This story is part of Spectrum News’ initiative, “Street Level,” which explores Florida through the history and culture of specific streets and the people who live there. You can watch part one of Street Level: U.S. 27 here.
In Florida today, citrus makes up a $9 billion industry, providing tens of thousands of jobs. For years, farmers have had to fend off freezes and economic challenges, but a new enemy has proven to be the industry’s largest challenge yet — citrus greening.
Also called HLB, which comes from the disease’s Chinese name, Huanglongbing, citrus greening has swept through Florida’s groves over the course of the past few decades.
Dr. Fred Gmitter specializes in citrus breeding and genetics. He and others at the University of Florida Institute of Food and Agricultural Studies Extension in Lake Alfred study greening and the bug that carries the disease from plant to plant, called the psyllid.
The psyllid was first discovered in Florida in 1998, but at the time, according to Gmitter, the industry made a bad conclusion: "We know this insect moves citrus greening. But we don't have greening in Florida, so it's probably not a problem."
Seven years later, in 2005, farmers found Florida’s first symptomatic tree. Greening was already present.
Experts said they think someone brought budwood, which is a bud with a bit of bark attached to it, from an infected tree into Florida from somewhere else. It’s thought the person then grafted the buds onto a rootstock, a young tree with an established root system, thus, infecting that tree.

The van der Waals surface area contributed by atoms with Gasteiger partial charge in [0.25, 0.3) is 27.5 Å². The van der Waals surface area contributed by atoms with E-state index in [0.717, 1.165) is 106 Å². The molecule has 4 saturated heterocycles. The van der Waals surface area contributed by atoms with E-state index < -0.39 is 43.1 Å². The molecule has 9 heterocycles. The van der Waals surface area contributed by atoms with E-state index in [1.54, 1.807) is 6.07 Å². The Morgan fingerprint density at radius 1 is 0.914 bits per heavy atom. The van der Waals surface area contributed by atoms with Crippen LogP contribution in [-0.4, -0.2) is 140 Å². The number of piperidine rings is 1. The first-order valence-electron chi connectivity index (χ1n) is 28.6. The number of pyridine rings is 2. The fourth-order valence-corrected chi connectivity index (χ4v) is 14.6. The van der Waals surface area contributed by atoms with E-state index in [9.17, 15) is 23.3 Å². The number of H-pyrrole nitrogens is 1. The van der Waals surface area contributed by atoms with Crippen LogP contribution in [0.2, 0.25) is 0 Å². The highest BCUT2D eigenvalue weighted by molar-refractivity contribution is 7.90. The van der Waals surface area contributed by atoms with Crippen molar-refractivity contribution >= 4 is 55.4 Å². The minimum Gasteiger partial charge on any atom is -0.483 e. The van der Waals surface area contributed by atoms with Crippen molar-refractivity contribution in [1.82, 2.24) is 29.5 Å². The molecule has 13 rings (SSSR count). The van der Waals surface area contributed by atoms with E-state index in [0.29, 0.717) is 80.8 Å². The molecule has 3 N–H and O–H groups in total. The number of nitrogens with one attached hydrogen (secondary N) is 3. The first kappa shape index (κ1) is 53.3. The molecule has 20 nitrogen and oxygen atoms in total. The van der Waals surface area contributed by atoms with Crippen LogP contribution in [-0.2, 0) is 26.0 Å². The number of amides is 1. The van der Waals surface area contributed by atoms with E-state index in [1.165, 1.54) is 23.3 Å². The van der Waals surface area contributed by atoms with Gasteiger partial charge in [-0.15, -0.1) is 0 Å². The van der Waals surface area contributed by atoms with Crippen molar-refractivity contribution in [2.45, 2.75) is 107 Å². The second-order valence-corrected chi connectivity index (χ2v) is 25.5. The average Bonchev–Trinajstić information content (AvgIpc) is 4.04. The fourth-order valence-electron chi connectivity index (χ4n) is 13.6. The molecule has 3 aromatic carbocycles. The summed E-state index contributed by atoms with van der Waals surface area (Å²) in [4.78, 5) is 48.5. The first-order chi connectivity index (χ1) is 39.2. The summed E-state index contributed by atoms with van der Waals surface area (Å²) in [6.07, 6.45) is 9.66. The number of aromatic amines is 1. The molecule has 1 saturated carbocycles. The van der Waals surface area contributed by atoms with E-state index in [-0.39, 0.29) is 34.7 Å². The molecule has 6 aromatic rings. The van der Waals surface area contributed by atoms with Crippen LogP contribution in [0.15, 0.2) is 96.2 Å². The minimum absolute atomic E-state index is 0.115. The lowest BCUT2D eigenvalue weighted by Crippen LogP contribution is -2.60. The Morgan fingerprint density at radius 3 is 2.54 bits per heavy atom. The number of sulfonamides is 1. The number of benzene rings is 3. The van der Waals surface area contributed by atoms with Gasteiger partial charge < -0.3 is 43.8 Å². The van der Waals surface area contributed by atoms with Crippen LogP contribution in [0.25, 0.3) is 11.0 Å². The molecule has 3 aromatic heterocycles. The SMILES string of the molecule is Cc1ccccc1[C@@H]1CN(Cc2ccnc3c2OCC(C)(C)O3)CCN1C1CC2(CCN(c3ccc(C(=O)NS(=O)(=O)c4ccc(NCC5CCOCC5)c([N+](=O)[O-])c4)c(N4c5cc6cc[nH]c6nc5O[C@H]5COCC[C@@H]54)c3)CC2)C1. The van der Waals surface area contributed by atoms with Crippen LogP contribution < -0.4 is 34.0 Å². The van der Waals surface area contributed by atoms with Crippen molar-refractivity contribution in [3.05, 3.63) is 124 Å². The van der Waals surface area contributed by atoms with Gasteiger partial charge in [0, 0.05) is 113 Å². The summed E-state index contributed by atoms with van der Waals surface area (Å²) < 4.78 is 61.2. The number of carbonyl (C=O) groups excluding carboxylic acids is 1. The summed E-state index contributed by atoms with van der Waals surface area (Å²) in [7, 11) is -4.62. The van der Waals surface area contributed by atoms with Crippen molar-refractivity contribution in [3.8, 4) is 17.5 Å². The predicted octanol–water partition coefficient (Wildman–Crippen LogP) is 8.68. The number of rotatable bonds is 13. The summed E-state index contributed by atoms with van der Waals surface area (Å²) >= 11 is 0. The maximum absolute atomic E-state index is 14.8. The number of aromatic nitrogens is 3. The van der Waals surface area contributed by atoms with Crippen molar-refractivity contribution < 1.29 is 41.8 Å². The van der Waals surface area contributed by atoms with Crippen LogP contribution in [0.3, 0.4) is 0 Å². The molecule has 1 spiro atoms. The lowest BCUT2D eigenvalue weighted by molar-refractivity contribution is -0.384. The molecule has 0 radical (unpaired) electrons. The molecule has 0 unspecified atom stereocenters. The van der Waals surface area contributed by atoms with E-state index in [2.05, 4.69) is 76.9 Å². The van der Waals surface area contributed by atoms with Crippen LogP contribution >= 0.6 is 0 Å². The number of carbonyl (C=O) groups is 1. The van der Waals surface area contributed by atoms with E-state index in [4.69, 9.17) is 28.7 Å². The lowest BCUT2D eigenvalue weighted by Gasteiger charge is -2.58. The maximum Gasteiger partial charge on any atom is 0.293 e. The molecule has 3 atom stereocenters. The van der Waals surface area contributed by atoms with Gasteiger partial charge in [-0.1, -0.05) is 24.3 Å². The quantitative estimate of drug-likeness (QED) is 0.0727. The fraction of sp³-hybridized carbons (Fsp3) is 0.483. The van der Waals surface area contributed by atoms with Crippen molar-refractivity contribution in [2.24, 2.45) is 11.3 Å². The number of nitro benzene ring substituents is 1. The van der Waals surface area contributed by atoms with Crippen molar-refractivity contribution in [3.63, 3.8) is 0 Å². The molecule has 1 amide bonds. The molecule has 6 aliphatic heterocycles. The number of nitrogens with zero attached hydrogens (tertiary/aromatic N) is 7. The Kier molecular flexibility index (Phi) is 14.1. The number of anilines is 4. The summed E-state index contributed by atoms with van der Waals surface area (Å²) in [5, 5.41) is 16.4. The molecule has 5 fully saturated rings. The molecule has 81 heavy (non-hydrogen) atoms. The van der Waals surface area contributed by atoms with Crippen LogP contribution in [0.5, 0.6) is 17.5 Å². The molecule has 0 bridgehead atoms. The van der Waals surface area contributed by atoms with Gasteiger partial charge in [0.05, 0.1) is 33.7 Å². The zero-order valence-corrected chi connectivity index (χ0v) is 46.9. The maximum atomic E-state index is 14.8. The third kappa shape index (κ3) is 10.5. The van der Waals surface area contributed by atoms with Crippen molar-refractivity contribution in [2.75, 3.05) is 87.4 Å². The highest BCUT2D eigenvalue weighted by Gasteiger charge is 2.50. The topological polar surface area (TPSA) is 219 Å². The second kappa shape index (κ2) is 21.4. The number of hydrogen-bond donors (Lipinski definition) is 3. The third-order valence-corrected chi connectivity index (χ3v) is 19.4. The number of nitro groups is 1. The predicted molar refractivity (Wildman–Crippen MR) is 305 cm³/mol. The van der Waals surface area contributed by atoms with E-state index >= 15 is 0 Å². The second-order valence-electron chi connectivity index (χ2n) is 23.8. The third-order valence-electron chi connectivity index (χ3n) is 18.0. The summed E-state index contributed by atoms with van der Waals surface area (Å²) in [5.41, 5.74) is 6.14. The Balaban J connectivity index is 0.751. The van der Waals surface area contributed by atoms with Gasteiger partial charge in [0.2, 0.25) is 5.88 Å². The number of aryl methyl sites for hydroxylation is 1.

The psyllid was then able to spread the disease from tree to tree throughout Florida.
By 2006, greening was found in 12 Florida counties. And almost a decade later, it had infected trees in all citrus-producing counties, decimating groves throughout the state.
“It sent tremors through the industry,” Gmitter said. “The fruit, in a sense, don't really mature properly, and the complex chemistry of flavor is fouled up. So, you just no longer have a very delicious, juicy piece of fruit.
Since the onset of greening, citrus production in Florida has decreased by 74 percent, according to the U.S. Department of Agriculture (USDA). As a result, the entire industry has been downsizing, with the number of growers dropping by nearly 5,000.
The Future is Citrus
As researchers scramble to better understand the disease — feverishly working on developing heartier rootstocks, better nutrition, and edited genes — farmers continue to adapt.
At William G. Roe and Son, they’re still operating out of Winter Haven, still the largest tangerine producer in the state, and third-generation grower Quentin Roe said he thinks Florida’s future is still citrus.
“You go through those hard times, you take your chips, you push them back up on the table, or you decide you're going to walk away,” Roe said. “And every time we hit that point, we push the chips back up on the table and said, ‘No, this is still good business.' "
Roe was born in 1958, and like Roper, said he grew up in a time when his family farmed groves that seemed endless. His grandfather’s favorite fruit-shipping label was Noble, for which they became known.
“I loved it from the time I was old enough to walk in the groves. There's something just healthy and natural about being a citrus grower,” he said.